Ask The Trainer #133 – Best Grip For Deadlifting

Ask The Trainer #133 - Best Grip For Deadlifting

QUESTION:

I was wondering if you think it’s bad to use a mixed grip on a barbell when doing deadlifts? A trainer at my gym told me that using a mixed grip would make me more prone to injuries, but he didn’t really explain how or why? I was wondering what your take is on this and what type of grip you recommend using.

Rich


ANSWER:

Hi Rich. I have to agree with your trainer on this one. Using a mixed grip (one hand pronated with the other hand supinated) can actually make you more susceptible to certain types of injuries if you use this grip every time you deadlift.

The mixed grip will definitely make for a stronger grip; this is why competitive powerlifters use it. It prevents the bar from rolling and unraveling your fingers. However, when you lift the bar this way your torso has a tendency to twist as the bar is traveling upward. The side of your body with the hand applying the pronated grip will want to rotate backwards, while the side of your body with the hand applying the supinated grip will want to rotate forward. This will cause an unequal distribution of stress between the two halves of your body.

That means if you always use this type of grip, eventually you will develop some muscle imbalances that can make you more prone to injury. Not to mention that when your hips are forced out of alignment while you are pulling, it can trigger a low back or hip injury.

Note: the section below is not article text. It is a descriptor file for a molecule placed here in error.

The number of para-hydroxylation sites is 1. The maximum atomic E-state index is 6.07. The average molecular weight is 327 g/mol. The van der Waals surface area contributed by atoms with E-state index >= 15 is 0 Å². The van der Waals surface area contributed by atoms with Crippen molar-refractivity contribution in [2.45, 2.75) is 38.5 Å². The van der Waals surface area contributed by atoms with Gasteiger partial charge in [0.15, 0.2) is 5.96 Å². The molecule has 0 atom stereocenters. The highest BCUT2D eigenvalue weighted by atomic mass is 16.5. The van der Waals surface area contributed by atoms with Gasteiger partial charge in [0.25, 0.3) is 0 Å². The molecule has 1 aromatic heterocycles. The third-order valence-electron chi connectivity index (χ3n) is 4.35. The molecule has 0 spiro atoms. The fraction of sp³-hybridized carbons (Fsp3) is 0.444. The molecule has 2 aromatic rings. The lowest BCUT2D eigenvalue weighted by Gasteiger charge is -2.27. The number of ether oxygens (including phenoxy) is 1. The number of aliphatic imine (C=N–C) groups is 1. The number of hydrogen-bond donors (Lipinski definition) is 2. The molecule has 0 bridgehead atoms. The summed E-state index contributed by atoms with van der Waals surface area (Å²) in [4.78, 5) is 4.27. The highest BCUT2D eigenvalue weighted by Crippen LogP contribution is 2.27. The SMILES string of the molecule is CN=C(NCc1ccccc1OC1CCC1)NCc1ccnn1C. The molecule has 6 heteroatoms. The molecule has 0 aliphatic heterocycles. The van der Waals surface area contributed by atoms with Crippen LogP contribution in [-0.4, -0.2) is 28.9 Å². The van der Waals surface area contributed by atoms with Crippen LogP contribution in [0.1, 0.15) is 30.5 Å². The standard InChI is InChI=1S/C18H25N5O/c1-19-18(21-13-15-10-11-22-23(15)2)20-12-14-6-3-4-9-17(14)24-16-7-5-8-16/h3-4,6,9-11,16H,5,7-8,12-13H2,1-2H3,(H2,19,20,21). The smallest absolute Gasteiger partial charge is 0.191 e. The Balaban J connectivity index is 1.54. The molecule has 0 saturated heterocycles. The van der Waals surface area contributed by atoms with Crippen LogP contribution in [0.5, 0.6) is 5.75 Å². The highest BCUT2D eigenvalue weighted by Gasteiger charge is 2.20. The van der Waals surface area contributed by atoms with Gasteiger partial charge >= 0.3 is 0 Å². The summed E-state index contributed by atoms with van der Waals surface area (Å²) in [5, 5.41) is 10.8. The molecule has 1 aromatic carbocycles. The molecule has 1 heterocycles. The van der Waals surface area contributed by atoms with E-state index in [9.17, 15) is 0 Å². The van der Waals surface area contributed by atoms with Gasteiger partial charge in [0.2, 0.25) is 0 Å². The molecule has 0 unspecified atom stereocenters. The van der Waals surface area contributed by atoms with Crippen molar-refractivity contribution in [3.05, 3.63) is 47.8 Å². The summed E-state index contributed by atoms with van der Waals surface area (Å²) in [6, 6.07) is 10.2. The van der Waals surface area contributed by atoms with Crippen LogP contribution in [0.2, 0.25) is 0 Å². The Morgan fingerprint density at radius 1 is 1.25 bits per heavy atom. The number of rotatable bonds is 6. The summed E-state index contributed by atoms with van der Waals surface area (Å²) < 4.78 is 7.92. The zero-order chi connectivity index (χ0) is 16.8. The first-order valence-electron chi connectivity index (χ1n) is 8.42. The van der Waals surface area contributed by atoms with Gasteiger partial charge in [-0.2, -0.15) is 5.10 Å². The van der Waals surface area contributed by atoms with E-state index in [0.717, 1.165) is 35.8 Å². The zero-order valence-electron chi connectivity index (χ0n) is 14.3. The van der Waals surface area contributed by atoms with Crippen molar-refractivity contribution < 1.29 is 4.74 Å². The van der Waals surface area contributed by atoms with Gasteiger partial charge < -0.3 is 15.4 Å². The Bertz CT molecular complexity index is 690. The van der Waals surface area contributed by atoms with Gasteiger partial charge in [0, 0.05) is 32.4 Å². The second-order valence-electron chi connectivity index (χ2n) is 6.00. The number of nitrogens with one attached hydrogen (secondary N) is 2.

Another thing that can go wrong when using a mixed grip is that the arm with the supinated grip will be at a greater risk of sustaining a biceps rupture. The distal biceps tendon is subjected to a much greater degree of stress during a deadlift when the hand is gripping bar the with the palms facing upwards.

I’ve actually seen guys rupture their distal biceps tendons during powerlifting competitions I’ve competed in. It’s pretty gross to watch. You can literally see the lower part of the biceps tear away and jump up the lifter’s arm towards their shoulder.


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Hook Grip

On that note, I’d say using a mixed grip every now and then generally won’t be a problem. It’s only when you use it all the time that injuries will be more likely to occur. A safer way to grip the bar would be by using a hook grip. It will feel a bit awkward and uncomfortable at first, but if you practice this grip religiously you might be able to grip the bar just as efficiently as you would using a mixed grip.

In fact, I know a few guys who swear they get an even stronger grip using a hook grip. To apply a hook grip, simply hook your thumbs around the underside of the bar, then wrap your fingers around the top side of the bar with your first 2-3 fingers wrapping around your thumbs, locking them firmly against the bar.

If you really can’t bring yourself to make friends with this type of grip, then your best bet would be to buy a pair of lifting straps or Versa grips to secure your hands while using a double overhand grip. Some people might say you are cheating by using these accessories to the grip the bar. However, if you’re not training for powerlifting competitions, who really cares?

I hope this information answers your question. I wish you all the best of success in your training and fitness endeavors!

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Chad Shaw

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